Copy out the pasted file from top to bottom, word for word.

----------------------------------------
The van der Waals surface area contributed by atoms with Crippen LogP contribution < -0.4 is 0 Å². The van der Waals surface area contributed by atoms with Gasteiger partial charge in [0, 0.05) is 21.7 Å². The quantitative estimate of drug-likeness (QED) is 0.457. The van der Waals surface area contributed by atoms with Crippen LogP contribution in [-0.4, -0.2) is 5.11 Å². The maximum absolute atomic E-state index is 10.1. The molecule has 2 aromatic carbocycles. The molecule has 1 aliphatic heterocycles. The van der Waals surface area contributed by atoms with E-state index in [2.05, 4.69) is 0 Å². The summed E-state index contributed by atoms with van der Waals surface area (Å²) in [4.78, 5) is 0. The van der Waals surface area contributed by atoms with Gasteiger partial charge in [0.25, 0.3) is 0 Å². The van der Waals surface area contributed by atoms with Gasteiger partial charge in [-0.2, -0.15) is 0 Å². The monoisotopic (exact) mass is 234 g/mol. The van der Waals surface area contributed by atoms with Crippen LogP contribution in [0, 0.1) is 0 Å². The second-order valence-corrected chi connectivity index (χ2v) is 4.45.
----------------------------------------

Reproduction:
The van der Waals surface area contributed by atoms with Crippen LogP contribution < -0.4 is 0 Å². The van der Waals surface area contributed by atoms with Gasteiger partial charge in [0, 0.05) is 21.7 Å². The quantitative estimate of drug-likeness (QED) is 0.457. The van der Waals surface area contributed by atoms with Crippen LogP contribution in [-0.4, -0.2) is 5.11 Å². The maximum absolute atomic E-state index is 10.1. The molecule has 2 aromatic carbocycles. The molecule has 1 aliphatic heterocycles. The van der Waals surface area contributed by atoms with E-state index in [2.05, 4.69) is 0 Å². The summed E-state index contributed by atoms with van der Waals surface area (Å²) in [4.78, 5) is 0. The van der Waals surface area contributed by atoms with Gasteiger partial charge in [0.25, 0.3) is 0 Å². The van der Waals surface area contributed by atoms with Gasteiger partial charge in [-0.2, -0.15) is 0 Å². The monoisotopic (exact) mass is 234 g/mol. The van der Waals surface area contributed by atoms with Crippen LogP contribution in [0, 0.1) is 0 Å². The second-order valence-corrected chi connectivity index (χ2v) is 4.45.